Are we commoditising Neurodiversity in the Workplace?

In recent years, neurodiversity has become a buzzword within the business world. Although companies are increasingly looking to recruit members of the neurodivergent community, it is unclear if we are truly building an inclusive workforce.

“… the unemployment rate for neurodivergent adults is three times the rate for people with a disability and eight times the rate for non-disabled adults.”1

The rates of unemployment amongst the neurodivergent community are undoubtedly high; however, current efforts to address this risk commoditising neurodivergent individuals. Neurodivergent ‘superpowers’ are touted as justification for making workplaces more neurodivergent-friendly. Whilst it is true that many neurodivergent individuals display ‘spiky profiles’, in which they demonstrate above average abilities within specific areas, removing barriers to employment should not require justification and is a moral responsibility. This also places undue pressure on neurodivergent individuals to excel beyond their neurotypical colleagues, when they already face the additional burdens of tackling barriers at both work and home. For example, autistic individuals are more likely to die prematurely.2 Furthermore, studies suggest that as many as 70% of autistic children and 80% of autistic adults report at least one mental health condition.3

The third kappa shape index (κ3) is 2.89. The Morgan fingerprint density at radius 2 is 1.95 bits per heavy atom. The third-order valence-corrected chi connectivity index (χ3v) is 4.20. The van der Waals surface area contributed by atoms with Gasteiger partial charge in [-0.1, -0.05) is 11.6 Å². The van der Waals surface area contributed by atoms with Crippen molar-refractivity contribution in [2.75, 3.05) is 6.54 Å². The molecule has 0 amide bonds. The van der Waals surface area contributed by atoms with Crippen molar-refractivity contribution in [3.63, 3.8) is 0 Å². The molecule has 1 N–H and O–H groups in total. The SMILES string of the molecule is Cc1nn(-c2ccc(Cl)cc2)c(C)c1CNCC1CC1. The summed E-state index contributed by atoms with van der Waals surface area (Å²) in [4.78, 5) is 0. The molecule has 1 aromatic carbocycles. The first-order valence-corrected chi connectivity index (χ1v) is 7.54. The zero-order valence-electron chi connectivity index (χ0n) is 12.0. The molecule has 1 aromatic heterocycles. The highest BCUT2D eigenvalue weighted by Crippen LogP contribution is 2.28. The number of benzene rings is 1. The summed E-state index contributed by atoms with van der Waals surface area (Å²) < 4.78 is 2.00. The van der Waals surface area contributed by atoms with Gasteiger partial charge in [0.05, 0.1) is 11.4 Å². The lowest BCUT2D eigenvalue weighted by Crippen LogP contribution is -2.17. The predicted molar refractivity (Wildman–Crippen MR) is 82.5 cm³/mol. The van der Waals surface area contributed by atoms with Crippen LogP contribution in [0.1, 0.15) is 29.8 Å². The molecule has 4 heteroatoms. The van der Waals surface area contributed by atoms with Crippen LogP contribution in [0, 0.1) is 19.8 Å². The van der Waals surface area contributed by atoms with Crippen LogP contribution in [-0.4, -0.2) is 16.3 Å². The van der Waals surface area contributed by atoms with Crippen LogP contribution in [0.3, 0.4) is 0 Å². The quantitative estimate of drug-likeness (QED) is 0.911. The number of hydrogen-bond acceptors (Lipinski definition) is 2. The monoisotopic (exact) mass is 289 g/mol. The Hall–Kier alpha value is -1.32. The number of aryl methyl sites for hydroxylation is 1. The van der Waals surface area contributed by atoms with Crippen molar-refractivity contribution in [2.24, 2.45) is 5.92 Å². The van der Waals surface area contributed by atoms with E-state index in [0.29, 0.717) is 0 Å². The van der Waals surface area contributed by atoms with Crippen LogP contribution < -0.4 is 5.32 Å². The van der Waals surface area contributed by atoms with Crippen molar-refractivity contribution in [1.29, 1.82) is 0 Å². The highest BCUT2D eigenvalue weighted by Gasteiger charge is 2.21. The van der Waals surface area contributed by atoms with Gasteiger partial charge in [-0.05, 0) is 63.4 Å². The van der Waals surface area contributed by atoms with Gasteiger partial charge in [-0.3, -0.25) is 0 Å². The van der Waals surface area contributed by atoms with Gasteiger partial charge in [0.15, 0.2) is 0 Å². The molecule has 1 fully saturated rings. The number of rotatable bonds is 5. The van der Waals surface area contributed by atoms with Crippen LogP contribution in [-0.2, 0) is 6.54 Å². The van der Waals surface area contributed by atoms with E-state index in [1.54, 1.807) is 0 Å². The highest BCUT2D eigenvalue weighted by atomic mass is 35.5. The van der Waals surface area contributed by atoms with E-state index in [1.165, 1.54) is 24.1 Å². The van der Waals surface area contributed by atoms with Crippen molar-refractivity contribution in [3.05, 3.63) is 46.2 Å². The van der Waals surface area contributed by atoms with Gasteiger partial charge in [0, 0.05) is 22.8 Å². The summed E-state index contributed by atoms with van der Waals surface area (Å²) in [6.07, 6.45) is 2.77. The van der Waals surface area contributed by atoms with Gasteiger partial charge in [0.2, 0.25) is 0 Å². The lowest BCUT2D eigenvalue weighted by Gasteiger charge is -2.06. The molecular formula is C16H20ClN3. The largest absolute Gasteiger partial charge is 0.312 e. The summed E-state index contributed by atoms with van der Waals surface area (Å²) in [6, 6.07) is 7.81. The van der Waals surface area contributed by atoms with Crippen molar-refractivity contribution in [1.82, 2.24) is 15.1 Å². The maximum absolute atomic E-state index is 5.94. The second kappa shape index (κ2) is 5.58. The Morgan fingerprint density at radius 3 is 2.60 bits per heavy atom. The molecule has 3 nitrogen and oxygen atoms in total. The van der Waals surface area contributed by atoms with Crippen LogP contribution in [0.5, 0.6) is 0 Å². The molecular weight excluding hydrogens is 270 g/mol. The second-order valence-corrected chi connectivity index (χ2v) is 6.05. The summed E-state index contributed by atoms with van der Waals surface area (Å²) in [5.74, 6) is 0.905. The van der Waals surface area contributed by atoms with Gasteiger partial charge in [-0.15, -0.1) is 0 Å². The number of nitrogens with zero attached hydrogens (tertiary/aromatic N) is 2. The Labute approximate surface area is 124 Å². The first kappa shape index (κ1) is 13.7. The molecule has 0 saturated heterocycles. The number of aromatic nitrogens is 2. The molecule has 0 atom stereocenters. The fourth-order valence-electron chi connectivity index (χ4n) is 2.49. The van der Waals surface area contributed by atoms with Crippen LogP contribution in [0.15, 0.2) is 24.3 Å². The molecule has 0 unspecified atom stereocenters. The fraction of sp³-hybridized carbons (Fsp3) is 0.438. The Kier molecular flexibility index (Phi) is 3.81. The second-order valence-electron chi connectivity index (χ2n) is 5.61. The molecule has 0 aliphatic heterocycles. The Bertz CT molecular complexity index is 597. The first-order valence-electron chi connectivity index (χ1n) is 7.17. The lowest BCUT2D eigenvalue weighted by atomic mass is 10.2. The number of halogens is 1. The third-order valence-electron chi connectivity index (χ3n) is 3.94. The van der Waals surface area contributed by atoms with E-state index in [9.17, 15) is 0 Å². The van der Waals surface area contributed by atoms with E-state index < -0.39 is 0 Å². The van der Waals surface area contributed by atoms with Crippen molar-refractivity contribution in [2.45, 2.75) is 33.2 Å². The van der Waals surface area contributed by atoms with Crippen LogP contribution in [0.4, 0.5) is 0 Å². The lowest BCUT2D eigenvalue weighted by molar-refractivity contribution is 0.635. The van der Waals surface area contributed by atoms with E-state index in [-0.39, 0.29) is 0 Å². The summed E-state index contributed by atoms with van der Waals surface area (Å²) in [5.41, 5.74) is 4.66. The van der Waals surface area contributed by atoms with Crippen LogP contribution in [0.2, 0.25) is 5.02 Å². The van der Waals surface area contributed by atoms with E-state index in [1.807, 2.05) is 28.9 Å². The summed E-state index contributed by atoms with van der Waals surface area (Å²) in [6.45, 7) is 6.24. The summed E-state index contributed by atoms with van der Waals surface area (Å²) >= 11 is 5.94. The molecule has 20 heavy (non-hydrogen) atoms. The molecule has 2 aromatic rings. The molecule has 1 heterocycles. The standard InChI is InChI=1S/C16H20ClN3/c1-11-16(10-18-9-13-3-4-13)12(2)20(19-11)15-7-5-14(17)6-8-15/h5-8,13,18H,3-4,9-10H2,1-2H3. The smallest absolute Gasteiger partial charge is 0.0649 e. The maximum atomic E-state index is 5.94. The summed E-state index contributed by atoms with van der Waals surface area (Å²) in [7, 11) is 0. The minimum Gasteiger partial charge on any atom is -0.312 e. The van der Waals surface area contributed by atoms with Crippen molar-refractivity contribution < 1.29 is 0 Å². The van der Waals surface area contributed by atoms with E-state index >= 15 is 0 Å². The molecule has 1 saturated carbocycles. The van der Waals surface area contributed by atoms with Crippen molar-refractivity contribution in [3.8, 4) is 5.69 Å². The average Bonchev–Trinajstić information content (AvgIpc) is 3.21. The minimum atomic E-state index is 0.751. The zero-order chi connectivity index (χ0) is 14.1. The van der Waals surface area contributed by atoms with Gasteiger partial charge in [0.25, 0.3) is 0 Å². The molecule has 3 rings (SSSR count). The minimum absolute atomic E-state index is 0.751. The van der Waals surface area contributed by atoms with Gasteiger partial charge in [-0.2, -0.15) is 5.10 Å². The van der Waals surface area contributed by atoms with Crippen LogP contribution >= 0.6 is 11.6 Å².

Please stop putting a price tag on our heads! Value us as people.

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